Elder Henry B. Eyring used the Prophet Joseph Smith as an example of how the Lord blesses those who study the scriptures with faith: “Pondering the scriptures will lead you to ask the right questions in prayer. And just as surely as the heavens were opened to Joseph Smith after he pondered the scriptures in faith, God will answer your prayers and He will lead you by the hand” (in Conference Report, Oct. 2002, 81; or Ensign, Nov. 2002, 76).

Elder Eyring also spoke about two keys to receiving the Spirit:

“There are two great keys to inviting the Spirit to guide what words we speak as we feed others. They are the daily study of the scriptures and the prayer of faith.

“The Holy Ghost will guide what we say if we study and ponder the scriptures every day. The words of the scriptures invite the Holy Spirit. …

“We treasure the word of God not only by reading the words of the scriptures but by studying them. We may be nourished more by pondering a few words, allowing the Holy Ghost to make them treasures to us, than by passing quickly and superficially over whole chapters of scripture.

“Just as pondering the scriptures invites the Holy Ghost, so does daily pleading in prayer. If we do not ask in prayer, He will rarely come, and without our petition He is not likely to linger. … Heartfelt, constant pleading for the companionship of the Holy Ghost, with the pure intent to nourish our Father’s children, will surely bring blessings to us and to those we love and serve” (in Conference Report, Oct. 1997, 114–15; or Ensign, Nov. 1997, 83–84).

“The Holy Ghost will guide what we say if we study and ponder the scriptures every day.”

God promises the Holy Ghost to those who treasure up His word.

When missionaries pay the price to learn the restored gospel by study and faith, the Holy Ghost blesses them with power to teach in a manner that quenches the spiritual thirst of sincere investigators of truth and motivates them to draw closer to Jesus Christ by accepting the principles and ordinances of salvation restored through the Prophet Joseph Smith.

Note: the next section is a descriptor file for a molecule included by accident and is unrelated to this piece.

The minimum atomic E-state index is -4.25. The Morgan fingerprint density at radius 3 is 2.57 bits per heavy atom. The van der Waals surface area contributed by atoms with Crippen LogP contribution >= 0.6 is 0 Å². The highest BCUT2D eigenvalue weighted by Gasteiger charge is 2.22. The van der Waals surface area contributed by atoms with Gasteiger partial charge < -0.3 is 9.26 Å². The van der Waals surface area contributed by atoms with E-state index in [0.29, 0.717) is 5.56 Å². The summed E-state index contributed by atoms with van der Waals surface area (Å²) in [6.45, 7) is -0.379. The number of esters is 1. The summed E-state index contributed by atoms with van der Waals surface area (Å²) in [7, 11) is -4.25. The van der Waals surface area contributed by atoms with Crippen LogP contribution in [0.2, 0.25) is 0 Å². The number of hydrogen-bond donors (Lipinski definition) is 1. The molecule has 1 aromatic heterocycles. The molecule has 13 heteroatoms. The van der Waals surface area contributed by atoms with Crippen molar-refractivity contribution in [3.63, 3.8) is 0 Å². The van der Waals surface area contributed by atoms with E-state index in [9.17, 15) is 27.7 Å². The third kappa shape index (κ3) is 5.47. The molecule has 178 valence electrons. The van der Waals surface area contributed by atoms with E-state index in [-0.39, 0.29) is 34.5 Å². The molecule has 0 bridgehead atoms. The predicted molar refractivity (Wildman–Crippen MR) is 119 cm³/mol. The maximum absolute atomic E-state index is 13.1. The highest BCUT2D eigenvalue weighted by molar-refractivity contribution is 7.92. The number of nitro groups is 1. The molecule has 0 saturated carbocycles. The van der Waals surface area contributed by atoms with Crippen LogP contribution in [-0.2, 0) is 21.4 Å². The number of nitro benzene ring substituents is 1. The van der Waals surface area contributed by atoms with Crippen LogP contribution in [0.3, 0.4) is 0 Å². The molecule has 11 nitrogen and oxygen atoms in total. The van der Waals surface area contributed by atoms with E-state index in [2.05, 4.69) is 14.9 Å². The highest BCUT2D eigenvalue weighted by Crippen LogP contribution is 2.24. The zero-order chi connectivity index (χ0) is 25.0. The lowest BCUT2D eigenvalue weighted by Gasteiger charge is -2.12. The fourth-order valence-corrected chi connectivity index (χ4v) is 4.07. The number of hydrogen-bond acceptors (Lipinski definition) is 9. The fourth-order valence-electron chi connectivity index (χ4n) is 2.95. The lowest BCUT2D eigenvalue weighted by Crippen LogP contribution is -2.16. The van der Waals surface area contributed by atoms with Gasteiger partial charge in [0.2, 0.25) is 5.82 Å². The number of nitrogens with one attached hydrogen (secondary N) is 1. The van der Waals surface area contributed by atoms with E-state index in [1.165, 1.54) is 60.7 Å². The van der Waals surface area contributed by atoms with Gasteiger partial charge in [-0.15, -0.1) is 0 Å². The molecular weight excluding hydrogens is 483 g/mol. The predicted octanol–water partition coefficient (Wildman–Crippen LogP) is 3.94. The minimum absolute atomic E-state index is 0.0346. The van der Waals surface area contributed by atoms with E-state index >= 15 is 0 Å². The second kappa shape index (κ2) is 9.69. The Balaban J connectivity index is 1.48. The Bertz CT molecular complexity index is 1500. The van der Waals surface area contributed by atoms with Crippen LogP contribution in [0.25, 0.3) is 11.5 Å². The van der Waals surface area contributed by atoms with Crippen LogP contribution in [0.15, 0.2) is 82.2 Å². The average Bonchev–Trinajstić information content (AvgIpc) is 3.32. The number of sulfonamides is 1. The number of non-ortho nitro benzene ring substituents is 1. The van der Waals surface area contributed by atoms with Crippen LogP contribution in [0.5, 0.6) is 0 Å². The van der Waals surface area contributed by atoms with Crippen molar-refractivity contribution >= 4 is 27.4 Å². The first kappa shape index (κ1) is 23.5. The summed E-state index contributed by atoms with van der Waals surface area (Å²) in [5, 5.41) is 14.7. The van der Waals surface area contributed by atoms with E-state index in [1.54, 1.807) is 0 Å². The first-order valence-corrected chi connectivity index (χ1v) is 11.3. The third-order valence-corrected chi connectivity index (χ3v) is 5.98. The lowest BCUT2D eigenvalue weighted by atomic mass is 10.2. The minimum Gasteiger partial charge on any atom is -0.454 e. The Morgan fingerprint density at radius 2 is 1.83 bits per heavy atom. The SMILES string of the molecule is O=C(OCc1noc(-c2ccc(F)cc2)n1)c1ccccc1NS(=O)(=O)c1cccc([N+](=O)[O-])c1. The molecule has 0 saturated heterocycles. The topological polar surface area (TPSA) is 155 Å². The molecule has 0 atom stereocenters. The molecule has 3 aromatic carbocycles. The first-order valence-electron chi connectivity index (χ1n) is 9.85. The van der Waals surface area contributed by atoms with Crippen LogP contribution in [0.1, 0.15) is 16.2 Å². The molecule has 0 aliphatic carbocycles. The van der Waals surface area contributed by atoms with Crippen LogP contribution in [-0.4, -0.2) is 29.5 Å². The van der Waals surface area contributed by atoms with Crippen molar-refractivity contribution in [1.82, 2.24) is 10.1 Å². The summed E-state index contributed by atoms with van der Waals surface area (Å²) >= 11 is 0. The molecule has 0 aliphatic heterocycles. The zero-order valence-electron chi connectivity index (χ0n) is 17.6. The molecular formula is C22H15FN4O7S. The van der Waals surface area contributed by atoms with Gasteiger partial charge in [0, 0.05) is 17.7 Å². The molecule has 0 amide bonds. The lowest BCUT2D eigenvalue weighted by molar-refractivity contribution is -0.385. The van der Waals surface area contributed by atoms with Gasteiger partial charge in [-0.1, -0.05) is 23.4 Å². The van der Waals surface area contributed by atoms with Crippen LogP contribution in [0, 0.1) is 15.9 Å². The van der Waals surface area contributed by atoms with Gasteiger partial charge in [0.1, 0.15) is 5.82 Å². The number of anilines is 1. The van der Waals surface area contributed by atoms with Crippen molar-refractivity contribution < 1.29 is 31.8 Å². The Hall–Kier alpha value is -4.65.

Elder D. Todd Christopherson of the Presidency of the Seventy gave insight regarding how to learn by the Spirit: “For the gospel to be written in your heart, you need to know what it is and grow to understand it more fully. That means you will study it. When I say study, I mean something more than reading. It is a good thing sometimes to read a book of scripture within a set period of time to get an overall sense of its message, but for conversion you should care more about the amount of time you spend in the scriptures than about the amount you read in that time. I see you sometimes reading a few verses, stopping to ponder them, carefully reading the verses again, and as you think about what they mean, praying for understanding, asking questions in your mind, waiting for spiritual impressions, and writing down the impressions and insights that come so you can remember and learn more. Studying in this way, you may not read a lot of chapters or verses in a half hour, but you will be giving place in your heart for the word of God, and He will be speaking to you” (in Conference Report, Apr. 2004, 9–10; or Ensign, May 2004, 11).

The manner in which the Lord wants us to teach requires that we prepare ourselves for the Spirit. Elder L. Tom Perry of the Quorum of the Twelve taught: “Our teaching will be effective if we approach it humbly through prayer and study. We will then be assisted by the Spirit in imparting the word, consistent and in harmony with what the Lord would have us teach” (in Conference Report, Apr. 1999, 7; or Ensign, May 1999, 8).

Our teaching is effective when we seek the word through prayer and study.

“Our teaching will be effective if we approach it humbly through prayer and study.”

President Spencer W. Kimball explained how reading the scriptures brings the influence of the Holy Ghost: “The years have taught me that if we will energetically pursue this worthy personal goal [to read and study the scriptures in depth] in a determined and conscientious manner, we shall indeed find answers to our problems and peace in our hearts. We shall experience the Holy Ghost broadening our understanding, find new insights, witness an unfolding pattern of all scripture; and the doctrines of the Lord shall come to have more meaning to us than we ever thought possible. As a consequence, we shall have greater wisdom with which to guide ourselves and our families, so that we may serve as a light and source of strength to our nonmember friends with whom we have an obligation to share the gospel” (“Always a Convert Church: Some Lessons to Learn and Apply This Year,” Ensign, Sept. 1975, 3).

Points to Ponder

  • Why is it important that missionaries bear their testimonies often?

  • In what ways can you study by faith?

  • What does it mean to “treasure up in your minds continually the words of life” (D&C 84:85)?

Suggested Assignments

  • Consider bearing your testimony in the next fast and testimony meeting in your ward or branch.

  • Select a favorite chapter from the Book of Mormon or a favorite section in the Doctrine and Covenants and spend significant time “studying by faith.” Take time to pray regarding the scripture, ponder, analyze, identify principles, and determine how you can apply what you learn in your life. Talk about your efforts with a close friend or priesthood leader.

Recommended Additional Reading

    True to the Faith: A Gospel Reference

  • “Importance of Daily Scripture Study” (pp. 155–56)

  • “Testimony” (pp. 178–80)

Notes and Impressions